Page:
The decision of whether or not to delay Turkey’s accession talks with the European Union has been postponed to June 24, as members of the 27-nation bloc try to change the position of Germany, which is insisting on a halt to negotiations as a response to Ankara’s crackdown on protestors.
The EU was set to open talks on Chapter 22, regional policies, next week, after a delay of three years. The representatives of the member states in the European Commission met yesterday to adopt a common position on whether to give a green light to Turkey, but failing that they decided to take up the issue in their next meeting on June 24.
Germany’s decision to block the opening of this chapter due to domestic political reasons caused a rift within the EU countries. Although the Netherlands and Austria are aligned with Germany on this chapter, a significant majority of countries criticized the EU heavyweight and called on it not to block the opening of the chapter on regional policies. Italy, France, Sweden, Spain, Poland and the United Kingdom have been actively engaged to convince Germany, underlining that this move would fully nix the EU’s leverage on Turkey. The issue was brought to Chancellor Angela Merkel’s attention during the G-8 meeting, but her resistance has yet to be overcome thus far.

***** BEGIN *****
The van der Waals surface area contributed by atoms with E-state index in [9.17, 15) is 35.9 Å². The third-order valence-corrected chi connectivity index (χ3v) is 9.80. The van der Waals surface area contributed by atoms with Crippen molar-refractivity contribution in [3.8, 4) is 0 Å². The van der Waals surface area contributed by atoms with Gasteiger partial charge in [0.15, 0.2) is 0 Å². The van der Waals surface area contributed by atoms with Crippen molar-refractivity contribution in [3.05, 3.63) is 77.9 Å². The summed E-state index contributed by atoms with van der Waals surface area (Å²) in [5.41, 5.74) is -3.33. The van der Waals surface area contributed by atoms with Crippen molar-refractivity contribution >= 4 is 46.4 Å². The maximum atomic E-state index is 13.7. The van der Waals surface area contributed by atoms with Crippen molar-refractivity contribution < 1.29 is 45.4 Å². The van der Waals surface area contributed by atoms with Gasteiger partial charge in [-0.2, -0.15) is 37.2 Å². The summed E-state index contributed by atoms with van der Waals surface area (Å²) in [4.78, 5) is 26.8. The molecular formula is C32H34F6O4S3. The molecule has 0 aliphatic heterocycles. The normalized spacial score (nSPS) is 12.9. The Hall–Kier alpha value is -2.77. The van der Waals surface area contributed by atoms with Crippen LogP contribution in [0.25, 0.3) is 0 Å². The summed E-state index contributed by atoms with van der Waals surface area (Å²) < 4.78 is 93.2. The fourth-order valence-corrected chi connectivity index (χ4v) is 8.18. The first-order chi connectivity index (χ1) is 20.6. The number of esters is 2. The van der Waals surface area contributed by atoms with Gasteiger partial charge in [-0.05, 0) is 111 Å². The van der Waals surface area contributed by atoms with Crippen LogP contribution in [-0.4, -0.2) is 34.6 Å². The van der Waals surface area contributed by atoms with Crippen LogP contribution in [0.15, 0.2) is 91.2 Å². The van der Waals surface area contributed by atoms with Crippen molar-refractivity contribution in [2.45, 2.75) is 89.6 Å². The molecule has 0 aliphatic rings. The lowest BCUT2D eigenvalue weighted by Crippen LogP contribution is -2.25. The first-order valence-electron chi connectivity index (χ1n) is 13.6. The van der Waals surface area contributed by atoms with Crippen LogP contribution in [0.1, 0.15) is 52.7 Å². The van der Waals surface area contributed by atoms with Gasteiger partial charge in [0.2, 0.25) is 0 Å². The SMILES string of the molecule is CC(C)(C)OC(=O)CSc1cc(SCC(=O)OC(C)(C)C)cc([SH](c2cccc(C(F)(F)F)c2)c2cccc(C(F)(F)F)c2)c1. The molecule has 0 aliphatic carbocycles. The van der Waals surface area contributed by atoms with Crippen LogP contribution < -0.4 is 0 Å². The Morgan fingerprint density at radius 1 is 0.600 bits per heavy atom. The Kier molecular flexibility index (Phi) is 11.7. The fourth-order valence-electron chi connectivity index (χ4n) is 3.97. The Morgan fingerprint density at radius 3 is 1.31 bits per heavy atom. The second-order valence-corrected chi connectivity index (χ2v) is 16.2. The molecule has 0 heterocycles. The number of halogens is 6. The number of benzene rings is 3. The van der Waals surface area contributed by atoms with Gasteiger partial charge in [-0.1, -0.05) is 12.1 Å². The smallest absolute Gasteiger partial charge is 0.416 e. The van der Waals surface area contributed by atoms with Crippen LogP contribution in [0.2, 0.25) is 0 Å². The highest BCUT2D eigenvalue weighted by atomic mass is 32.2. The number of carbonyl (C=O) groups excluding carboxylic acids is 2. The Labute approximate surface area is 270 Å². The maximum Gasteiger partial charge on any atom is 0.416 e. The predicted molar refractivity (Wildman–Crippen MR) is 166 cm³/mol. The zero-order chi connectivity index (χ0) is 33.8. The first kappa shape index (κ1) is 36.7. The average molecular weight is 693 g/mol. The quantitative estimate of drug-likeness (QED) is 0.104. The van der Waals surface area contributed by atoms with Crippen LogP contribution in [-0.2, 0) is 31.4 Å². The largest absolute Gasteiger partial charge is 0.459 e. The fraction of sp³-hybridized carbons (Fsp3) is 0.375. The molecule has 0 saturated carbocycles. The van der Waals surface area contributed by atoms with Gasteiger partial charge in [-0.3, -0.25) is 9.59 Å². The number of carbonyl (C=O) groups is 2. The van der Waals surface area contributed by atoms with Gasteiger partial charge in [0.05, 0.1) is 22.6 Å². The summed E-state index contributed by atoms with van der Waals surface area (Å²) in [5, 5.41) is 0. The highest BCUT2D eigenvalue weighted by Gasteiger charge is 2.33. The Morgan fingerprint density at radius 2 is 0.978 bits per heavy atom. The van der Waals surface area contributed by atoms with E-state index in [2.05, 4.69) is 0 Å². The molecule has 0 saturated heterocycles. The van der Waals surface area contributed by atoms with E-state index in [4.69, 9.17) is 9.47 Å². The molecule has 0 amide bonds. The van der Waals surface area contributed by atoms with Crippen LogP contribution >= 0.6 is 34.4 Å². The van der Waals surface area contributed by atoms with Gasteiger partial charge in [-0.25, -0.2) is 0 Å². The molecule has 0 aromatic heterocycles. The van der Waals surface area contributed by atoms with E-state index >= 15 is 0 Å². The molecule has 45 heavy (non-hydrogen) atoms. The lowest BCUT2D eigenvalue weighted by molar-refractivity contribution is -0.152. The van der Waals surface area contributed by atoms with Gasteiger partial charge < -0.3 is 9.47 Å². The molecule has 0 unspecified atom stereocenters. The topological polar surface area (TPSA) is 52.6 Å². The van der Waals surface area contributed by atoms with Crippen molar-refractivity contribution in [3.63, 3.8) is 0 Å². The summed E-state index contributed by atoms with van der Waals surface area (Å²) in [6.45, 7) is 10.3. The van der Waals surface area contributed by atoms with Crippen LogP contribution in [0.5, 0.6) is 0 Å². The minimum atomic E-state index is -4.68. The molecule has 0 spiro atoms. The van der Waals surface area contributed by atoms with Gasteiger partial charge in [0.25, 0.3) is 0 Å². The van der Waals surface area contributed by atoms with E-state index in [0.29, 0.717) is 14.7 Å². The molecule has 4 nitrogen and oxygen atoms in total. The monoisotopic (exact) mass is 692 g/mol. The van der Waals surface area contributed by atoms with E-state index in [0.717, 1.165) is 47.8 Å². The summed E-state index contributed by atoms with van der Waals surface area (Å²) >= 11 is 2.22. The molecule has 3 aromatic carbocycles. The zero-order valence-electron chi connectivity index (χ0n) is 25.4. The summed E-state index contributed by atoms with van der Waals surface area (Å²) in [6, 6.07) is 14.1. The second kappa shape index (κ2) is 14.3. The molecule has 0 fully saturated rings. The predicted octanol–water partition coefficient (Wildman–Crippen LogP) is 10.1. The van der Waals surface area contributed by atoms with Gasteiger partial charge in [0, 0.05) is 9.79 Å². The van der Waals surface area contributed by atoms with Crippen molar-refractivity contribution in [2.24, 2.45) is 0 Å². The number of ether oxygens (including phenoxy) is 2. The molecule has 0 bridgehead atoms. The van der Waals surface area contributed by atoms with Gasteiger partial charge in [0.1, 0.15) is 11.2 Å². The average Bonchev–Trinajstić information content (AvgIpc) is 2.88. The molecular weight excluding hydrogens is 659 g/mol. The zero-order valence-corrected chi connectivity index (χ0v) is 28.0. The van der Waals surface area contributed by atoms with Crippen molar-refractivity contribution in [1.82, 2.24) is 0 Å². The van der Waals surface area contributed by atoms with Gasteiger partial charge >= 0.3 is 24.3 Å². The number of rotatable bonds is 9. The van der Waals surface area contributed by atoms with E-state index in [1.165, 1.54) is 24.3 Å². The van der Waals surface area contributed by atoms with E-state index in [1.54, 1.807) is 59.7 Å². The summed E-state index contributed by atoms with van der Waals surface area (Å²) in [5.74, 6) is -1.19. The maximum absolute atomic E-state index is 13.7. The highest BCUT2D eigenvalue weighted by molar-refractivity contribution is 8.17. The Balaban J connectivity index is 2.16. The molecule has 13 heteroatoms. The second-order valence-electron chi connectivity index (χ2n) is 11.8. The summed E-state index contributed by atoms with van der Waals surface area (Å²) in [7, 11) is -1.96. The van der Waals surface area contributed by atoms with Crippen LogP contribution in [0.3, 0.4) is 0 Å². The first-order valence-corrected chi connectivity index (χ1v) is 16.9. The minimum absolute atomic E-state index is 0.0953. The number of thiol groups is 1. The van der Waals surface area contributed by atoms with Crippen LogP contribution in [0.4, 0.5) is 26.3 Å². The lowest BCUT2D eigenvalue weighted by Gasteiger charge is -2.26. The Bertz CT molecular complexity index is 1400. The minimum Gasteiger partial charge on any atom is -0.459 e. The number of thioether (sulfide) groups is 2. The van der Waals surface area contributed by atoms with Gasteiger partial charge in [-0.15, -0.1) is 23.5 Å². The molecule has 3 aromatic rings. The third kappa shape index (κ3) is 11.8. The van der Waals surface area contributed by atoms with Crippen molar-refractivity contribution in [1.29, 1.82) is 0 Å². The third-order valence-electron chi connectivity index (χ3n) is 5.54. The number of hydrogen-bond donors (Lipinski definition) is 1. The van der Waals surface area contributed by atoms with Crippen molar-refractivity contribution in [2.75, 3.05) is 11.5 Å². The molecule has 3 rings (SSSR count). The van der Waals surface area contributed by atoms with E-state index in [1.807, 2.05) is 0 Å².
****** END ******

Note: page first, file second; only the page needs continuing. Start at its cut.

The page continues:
On June 24, the foreign ministers of the 27-nation bloc will also meet but the disagreement over Turkey was not put on the agenda of the meeting, according to EU sources. This seems to be a deliberate decision in order to provide more space for behind the scenes talks between member countries. “If the issue was put on the agenda of the ministers, that would have put the whole problem under the spotlight and the positions could have become more entrenched,” an EU official who asked to remain anonymous told the Hürriyet Daily News. Member countries trying to convince Germany said that the EU could only address all of the issues of concern in Turkey by remaining engaged with Ankara.
‘This chapter a milestone’
A Foreign Ministry official said the chapter had great importance. “The chapter will mark an important milestone in our relations with the EU. We are still awaiting for the common sense to prevail so that this chapter will be opened at the end of this month,” the official told the Hürriyet Daily News, recalling that the decision-making process among the 27 countries was still continuing. “In the case of failure of the opening of this chapter, we will be obliged to give a reaction,” the official stressed, without giving details.
However, suspending political dialogue, cancelling high-level visits to and from Brussels and calling Turkey’s permanent representative to the EU back to Ankara for consultations are among potential measures the Turkish government is mulling over. Despite the fact that full membership negotiations started in 2006, Turkey has only opened 13 chapters out of 35 and has closed only one chapter. The last chapter the EU to be opened was in June 2010.